What Everyone Can Learn From Demi Lovato’s Journey to Sobriety

Singer, Demi Lovato has always been vocal about her struggles with drugs and alcohol and her battle with an eating disorder. In her YouTube documentary, “Simply Complicated,” Lovato reveals that she began using cocaine and abusing alcohol towards the end of her Disney channel career. On June 21, 2018, Lovato confessed in her emotional song, “Sober,” that she broke her six-year sobriety. As she opens up about her struggles and triumphs, there are important lessons everyone can learn from Demi Lovato’s road to recovery.

Celebrate Your Victories        

The first message people can learn from Lovato is to be proud of your sobriety, whether you’ve been sober for a couple of months or a few years. It is really hard to admit to yourself that you have a problem and get the help you need, so when you take steps in the right directions, it should be celebrated.

In her documentary, Lovato shares that her first attempt at being sober completely failed. Her management team commented that Lovato portrayed a sober lifestyle while still being high. “I wasn’t working my program, I wasn’t ready to get sober. I was sneaking cocaine into planes, I was sneaking it in bathrooms, sneaking it throughout the night. “Lovato admitted.

But she later came to terms that she needed to get help and worked on becoming truly sober.

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Lovato wasn’t committed to getting sober at first, but after punching a backup, she cut her tour short and entered rehab. (Image via Glamour). 

Relapse Doesn’t Mean You Failed

The second lesson that everyone can learn from Lovato is that relapse doesn’t mean you failed. Like with any other disease, symptoms of addiction can resurface. While addiction can be managed successfully, and people gain control over addiction’s effects, the illness cannot be completely cured. The National Institute of Drug Abuse reported that the relapse rate for addiction is between 40 to 60 percent, a ratio that is similar to recurrence rates of other chronic diseases.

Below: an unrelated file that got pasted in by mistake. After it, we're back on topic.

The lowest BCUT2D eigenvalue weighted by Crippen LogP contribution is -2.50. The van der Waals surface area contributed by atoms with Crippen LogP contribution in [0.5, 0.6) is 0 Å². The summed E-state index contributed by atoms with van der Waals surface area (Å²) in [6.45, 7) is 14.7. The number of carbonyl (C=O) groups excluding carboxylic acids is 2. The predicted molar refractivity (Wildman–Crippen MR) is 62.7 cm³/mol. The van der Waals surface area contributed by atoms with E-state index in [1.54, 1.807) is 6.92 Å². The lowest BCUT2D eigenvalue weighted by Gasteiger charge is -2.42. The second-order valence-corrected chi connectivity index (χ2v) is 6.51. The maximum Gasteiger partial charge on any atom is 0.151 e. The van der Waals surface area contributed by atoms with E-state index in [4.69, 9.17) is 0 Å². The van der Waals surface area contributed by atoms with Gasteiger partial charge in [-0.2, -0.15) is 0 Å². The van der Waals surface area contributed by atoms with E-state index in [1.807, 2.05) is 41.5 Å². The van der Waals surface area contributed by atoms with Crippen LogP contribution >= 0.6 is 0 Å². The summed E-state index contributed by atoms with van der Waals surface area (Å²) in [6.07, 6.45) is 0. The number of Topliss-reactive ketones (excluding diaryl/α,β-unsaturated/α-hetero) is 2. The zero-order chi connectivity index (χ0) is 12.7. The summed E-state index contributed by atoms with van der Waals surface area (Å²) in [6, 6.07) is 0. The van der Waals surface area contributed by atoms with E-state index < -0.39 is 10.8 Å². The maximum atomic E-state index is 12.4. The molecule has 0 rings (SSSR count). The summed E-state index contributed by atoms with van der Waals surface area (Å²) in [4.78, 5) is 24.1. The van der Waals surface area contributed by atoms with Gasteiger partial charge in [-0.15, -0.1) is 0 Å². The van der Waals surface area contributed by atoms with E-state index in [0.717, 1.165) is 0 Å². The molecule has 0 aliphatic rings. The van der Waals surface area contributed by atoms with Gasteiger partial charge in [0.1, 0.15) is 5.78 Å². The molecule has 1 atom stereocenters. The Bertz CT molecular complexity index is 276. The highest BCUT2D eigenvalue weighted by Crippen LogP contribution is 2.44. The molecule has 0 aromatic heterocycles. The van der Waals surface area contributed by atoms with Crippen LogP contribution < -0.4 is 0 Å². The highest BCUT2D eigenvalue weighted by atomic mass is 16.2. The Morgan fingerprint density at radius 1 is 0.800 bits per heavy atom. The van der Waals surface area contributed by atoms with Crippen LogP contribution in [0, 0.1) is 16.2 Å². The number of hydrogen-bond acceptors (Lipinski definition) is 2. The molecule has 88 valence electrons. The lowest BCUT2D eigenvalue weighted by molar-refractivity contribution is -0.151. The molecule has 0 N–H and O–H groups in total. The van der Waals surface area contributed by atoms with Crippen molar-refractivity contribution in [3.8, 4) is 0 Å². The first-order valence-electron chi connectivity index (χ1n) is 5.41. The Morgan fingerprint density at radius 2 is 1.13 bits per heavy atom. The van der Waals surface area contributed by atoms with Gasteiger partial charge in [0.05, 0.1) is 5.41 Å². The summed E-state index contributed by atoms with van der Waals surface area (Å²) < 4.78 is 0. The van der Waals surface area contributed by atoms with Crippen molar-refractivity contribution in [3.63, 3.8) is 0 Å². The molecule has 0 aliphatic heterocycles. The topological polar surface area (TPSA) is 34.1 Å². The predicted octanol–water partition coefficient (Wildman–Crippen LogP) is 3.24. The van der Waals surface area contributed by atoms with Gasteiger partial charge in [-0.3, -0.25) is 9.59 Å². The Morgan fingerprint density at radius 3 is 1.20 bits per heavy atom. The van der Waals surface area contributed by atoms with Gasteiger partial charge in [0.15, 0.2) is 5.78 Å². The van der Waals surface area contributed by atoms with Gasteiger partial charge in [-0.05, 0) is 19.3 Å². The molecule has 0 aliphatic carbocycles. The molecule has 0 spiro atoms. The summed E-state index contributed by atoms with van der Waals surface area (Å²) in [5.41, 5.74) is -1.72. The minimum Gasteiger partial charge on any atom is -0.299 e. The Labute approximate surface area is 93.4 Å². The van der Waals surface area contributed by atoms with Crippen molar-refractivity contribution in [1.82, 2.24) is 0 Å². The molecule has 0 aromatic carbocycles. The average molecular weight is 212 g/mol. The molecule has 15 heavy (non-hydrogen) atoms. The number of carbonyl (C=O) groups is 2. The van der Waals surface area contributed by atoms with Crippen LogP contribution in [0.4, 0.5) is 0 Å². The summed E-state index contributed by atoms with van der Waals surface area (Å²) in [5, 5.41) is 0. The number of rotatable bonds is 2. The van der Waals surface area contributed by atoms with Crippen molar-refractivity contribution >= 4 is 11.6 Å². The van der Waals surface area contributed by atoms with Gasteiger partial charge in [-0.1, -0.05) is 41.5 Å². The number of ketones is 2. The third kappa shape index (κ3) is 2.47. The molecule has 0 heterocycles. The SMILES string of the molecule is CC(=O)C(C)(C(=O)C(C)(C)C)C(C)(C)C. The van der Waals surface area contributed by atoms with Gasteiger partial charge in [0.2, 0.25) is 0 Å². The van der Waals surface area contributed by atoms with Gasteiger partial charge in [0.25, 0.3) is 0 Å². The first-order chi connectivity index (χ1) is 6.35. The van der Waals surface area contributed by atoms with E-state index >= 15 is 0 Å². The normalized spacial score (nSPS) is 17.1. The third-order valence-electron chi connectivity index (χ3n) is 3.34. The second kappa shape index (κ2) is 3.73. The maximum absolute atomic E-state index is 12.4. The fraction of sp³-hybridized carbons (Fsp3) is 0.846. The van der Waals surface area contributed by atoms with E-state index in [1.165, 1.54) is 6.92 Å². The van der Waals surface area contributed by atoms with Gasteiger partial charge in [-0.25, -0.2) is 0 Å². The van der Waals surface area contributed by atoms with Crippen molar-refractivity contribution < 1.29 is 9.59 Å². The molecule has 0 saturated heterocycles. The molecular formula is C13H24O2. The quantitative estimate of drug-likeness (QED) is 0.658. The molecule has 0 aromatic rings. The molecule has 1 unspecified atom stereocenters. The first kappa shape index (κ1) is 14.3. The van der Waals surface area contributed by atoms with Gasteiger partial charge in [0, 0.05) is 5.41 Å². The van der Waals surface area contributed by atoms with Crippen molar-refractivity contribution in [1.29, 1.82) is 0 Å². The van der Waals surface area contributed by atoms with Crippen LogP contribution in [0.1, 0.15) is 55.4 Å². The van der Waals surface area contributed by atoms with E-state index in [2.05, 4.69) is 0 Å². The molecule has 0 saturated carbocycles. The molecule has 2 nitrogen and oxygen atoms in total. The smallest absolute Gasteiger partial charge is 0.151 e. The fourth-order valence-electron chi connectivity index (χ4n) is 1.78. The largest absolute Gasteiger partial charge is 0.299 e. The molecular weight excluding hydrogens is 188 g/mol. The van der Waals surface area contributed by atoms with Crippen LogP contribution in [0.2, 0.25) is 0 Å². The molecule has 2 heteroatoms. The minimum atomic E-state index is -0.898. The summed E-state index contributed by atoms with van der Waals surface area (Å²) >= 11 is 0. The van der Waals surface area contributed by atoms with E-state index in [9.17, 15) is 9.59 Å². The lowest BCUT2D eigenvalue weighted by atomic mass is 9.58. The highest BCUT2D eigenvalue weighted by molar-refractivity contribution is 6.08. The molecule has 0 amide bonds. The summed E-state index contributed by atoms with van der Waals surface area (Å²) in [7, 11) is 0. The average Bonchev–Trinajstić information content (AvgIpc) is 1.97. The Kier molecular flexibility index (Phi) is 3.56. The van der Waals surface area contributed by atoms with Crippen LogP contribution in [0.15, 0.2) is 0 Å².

But relapsing doesn’t make you a failure, instead, it just means you need get more help. The most valuable lesson you can take away from a relapse is the need for more help. Lovato acknowledges this in her song by ending with: “I’m sorry that I’m here again, I promise I’ll get help / It wasn’t my intention. I’m sorry to myself.”

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My truth… #sober out now

A post shared by Demi Lovato (@ddlovato) on

Hardship Can Trigger a Relapse

In her powerful song, Lovato reveals what triggered her relapse by singing; “I don’t know, I don’t know, I don’t know, I don’t know why / I do it every, every time / It’s only when I’m lonely.” Lovato has mentioned in previous interviews that she struggles with loneliness and admitted, “When I feel lonely, my heart feels hungry…I don’t know how to figure out how to be alone.” Anxiety, depression, stress or loss of a job or a loved one can trigger a relapse for some people. If you’re a recovering addict, and you feel extremely low, don’t be afraid to ask for help because there are people who are and want to help you. Even if you are not recovering from an addiction, reach out to a friend if you notice that they are pulling away from their support system and spending more time alone.

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Through her documentary, “Simply Complicated,” Lovato opens up about her past and current struggles. (Image via HawtCelebs). 

Honesty is Key

The final lesson that Lovato teaches everyone is the importance of honesty. Lovato’s honesty about her journey to sobriety destigmatizes stereotypes surrounding drug and alcohol addiction and inspires others to be honest about their own struggles. It can take a long time for people to be honest with themselves and get help, but Lovato’s continued openness about her battles serves as an inspiration for so many people. Whether they’re struggling with an addiction or mental health, Lovato has helped people to be open about their own issues and get help.

Lovato is a role model for so many young people, and I hope that she continues to encourage and share her truth.

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